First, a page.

Capitalism v Communism

Outside Fortress Europe Excerpts
This Global Business Strategy Blog post is based upon unabridged excerpts from Chapter One, Ten Years That Shook the (Capitalist) World: 1988-1998, in Outside Fortress Europe: Strategies for the Global Market, published in 2018 by Strategic Management Think Tank. The second edition of this book is scheduled for publication in February 2020.

For details of this publication and the five BiteSized Fortress Europe Volumes derived from it please click/tap the Strategic Management Think Tank icon above/left (opens in a new tab/window).


Outside Fortress Europe Excerpt

What we know is a drop; what we don’t know is an ocean.
Sir Isaac Newton (1643-1727).
Mathematician, astronomer, theologian, author and physicist.

Students of history will recognise that the title of this Chapter is derivative. It is ‘borrowed’ from a classic example of reportage, John Reed’s immersive account of the 1917 Russian Revolution Ten Days That Shook the World (Reed, 2007). Originally published in 1919, here is the description of the work from the editor of the Penguin Classic reprint:

A contemporary journalist writing in the first flush of revolutionary enthusiasm, [Reed] gives a gripping record of the events in Petrograd in November 1917, when Lenin and the Bolsheviks finally seized power. Containing verbatim reports both of speeches by leaders and the chance comments of bystanders, set against an idealized backcloth of the proletariat, soldiers, sailors, and peasants uniting to throw off oppression. Reed’s account is the product of passionate involvement and remains an unsurpassed classic of reporting.

Reed’s passion was for the Bolshevik cause and socialism more generally and he was unashamedly honest in stating this in the book’s introduction. But Reed’s admiration was for the cerebral Lenin and it was ultimately the brutal thug Stalin who sowed the seeds of failure of the Soviet dream, so presciently observed by George Orwell in Animal Farm, published at a time when criticising ‘Uncle Joe’ was unfashionable, to say the least, especially in America. The most memorable (and frequently quoted) line from Orwell’s 1945 allegorical novella is “All animals are equal, but some animals are more equal than others” (Orwell, 2000). The inequality alluded to in this sentence has been widely interpreted as a cause for the demise of communism, but this is fundamentally flawed for two key reasons:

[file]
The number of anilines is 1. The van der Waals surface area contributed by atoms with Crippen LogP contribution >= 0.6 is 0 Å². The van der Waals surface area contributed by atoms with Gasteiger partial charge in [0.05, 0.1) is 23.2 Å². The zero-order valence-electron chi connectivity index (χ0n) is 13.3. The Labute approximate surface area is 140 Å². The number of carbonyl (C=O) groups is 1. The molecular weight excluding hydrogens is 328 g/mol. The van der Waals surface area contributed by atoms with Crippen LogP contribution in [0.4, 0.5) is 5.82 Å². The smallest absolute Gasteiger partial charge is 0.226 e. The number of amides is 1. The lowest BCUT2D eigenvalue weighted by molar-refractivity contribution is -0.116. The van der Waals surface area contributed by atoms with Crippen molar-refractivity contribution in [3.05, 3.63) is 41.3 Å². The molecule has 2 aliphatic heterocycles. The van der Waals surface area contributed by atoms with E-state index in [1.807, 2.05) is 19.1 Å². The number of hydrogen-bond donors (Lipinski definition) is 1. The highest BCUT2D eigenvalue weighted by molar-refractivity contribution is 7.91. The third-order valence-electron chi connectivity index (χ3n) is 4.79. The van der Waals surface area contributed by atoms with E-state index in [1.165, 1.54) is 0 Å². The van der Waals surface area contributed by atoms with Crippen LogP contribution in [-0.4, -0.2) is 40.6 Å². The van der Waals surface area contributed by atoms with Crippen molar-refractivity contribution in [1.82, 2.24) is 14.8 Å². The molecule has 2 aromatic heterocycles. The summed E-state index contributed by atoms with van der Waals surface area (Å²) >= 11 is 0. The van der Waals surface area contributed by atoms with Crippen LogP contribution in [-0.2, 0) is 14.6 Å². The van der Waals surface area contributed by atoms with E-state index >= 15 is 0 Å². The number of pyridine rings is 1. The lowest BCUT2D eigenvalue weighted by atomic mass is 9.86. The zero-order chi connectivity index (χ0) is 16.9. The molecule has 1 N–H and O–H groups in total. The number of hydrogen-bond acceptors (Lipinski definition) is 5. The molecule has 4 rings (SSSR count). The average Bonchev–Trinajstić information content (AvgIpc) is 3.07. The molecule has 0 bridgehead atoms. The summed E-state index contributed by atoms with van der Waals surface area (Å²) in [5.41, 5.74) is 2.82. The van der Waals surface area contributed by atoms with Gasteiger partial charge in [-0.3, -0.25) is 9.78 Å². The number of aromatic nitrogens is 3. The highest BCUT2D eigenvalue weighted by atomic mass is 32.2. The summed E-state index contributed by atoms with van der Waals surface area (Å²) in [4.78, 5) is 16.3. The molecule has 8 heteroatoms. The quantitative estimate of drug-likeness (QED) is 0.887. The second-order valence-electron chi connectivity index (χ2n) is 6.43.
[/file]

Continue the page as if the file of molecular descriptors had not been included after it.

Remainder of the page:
1. It assumes that communism has failed which, as we have demonstrated in this Volume, as a political system it continues to thrive in a nation of 1,415,000,000 souls in China; add to this 93,000,000 in Vietnam, 25,000,000 in North Korea, 12,000,000 in Cuba and more.
    2. It assumes that capitalism delivers equality in wealth which, as French economist Thomas Piketty (2014) has demonstrated in his extremely thought-provoking and successful book, Capital in the Twenty-First Century, this is patently not the case, the only surprise being that, in contrast to what Marx had predicted, the huge inequalities in wealth which capitalism has created hasn’t attracted any significant, sustained, ‘beyond state’ rebellious reaction. From this perspective, the capitalist nation-state has survived and prospered. What has triumphed is market economics and it is this which provides the context for much of what features in Outside Fortress Europe: Strategies for the Global Market.